How to Make Quince Molasses

We now have a collection of molasses recipes that we cycle through year-round in our kitchen – pomegranate molasses, tamarind molasses, cumquat “molasses” and quince molasses. They are easy to make and divine with the sweet-sour flavours that can be used in spoon sweets, drizzled over sweet and savoury dishes, and mixed into dressings, soups, bakes and braises. They are essential accompaniments in our kitchen.

Here is the Quince Molasses we’ve been making for some time. It already appears on our Sister site, along with other quince recipes, but we are including it here too as part of our collection of molasses recipes.

Similar dishes include How to Use Quinces, Quince Molasses and Tahini Dip/Sweet, Turnips with Quince Molasses, and Quince Pickle.

Browse all of our Quince Molasses recipes, and our Molasses recipes (more to come). Or explore our Mid Autumn dishes.

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Sweet Quince Mustard | Mostarda Dolce | Quince Relish

Oh the Greeks! How wonderful is their food. This recipe is a mustardy Quince relish where the Quinces are cooked in port or Marsala. It is divine, and we use it when we are making large plates of mezze style food – spreads and dips, pickles, olives, crusty bread, fruits, dried fruits, nuts, charred vegetables, and so forth. Recently we have been using our wonderful Cumquat chutney as part of this plate – a new batch was made late one night after a gift of these small tart globular citrus.

For this year, we had half a quince left after braising some Quince and Leeks yesterday (also very delicious served with our Cumquat Chutney). This is the very last of this year’s buckets of quinces from our good friend. Sadly, the house no longer is permeated with the glorious scent of quince, but our cupboards are full of pickles, chutneys, quince paste, quince leather, quince jam, quince vinegar and quince molasses. Glorious.

So, back to this half quince. It was cooked in Marsala, but sweet port can be used, or a sweet wine like Madrodaphne if you have access to Greek wines. The roots of this type of dish is probably English, but it is now common in parts of Greece. Dried fruits can be used in stead of Quince,or added with the quince.

It is glorious with cheese. Try some of this relish and some Quince Paste, with your favourite cheeses.

Are you after similar recipes? Try Fruit Flavoured Vinegars, Leeks with Quinces, Onion Jam, Caponata, and Red Pepper and Apple Relish.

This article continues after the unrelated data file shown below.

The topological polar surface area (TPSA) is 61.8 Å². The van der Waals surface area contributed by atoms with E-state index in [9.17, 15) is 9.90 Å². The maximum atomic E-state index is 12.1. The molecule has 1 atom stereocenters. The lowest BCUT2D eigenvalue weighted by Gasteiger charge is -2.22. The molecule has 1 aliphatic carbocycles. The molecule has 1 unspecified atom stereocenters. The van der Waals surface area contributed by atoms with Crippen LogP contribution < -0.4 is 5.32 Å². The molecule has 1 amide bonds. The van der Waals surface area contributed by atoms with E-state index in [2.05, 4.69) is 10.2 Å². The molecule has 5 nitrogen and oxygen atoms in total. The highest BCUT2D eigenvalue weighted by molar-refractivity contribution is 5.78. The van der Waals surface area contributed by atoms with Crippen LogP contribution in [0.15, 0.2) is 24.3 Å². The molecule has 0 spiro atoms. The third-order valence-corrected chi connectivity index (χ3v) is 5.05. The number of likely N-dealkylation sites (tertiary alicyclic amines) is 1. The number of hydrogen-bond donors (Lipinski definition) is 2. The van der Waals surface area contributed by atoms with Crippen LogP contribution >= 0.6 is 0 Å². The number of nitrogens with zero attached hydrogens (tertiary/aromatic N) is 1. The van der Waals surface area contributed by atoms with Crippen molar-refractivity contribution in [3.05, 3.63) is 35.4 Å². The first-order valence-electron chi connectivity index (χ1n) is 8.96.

Browse all of our Relishes, all of our Quince dishes, and all of our Greek recipes. Or enjoy our Late Winter collection of recipes.

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Pickled Quince

Quince is a beautiful, fragrant fruit that is definitely underutilised. This is a pickle using Rice Vinegar (although this can be replaced with other vinegars) and some spices. It showcases how beautiful quince can be.

Try these other Quince recipes: Indian Pickled Quinces, Quince Salsa, Afghani Quinces with Split Peas, and Spiced Quinces.

Are you after other interesting pickles? Try Sweet Quince Relish, Jicama Pickle, Pickled Lemons, and Cumquat Pickles. Also try Quince Vinegar and Quince Molasses.

Browse all of our Quince recipes, and all of the Pickle recipes. Or take some time to explore our Mid Winter collection of dishes.

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Dried Turmeric Okra | Vendaikai Vathal

Ah Fryums. Dried vegetables that are then fried and served in sambar or kuzhambu, with yoghurt as a pachadi or raita, or as an accompaniment to rice.

To make these Okra Fryums they are soaked in yoghurt for 2 days and then dried. Traditionally they would be dried on rooftops in the hot sun, but as that is not possible here, a dehydrator will substitute. I used Vidhyas Home Cooking as a guide for making these.

Are you after other Vathal? Read this article about them and then try Mango Vathal and this other recipe for Okra Vathal. We also have Dried Mung Dal Nuggets.

Or perhaps other Okra dishes? Try Stir Fried Okra, Baked Okra in Dukkah, Spicy Dried Okra Snack, Pickled Okra, and Goan Fried Okra.

Browse all of our Okra dishes, and all of our Vathal. Have a look at our Autumn Preserving article. All of our Indian recipes are here, and our Indian Essentials here. Or simply explore our Early Autumn recipes.

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Teeny Dried Okra | Okra Vathal | Crispy Okra

There are lots of ways of drying Okra in South India, from the plain – salted and dried, to the curd-soaked okra similar to yoghurt chillies, to okra that is pre-cooked in chilli and tamarind and then dried.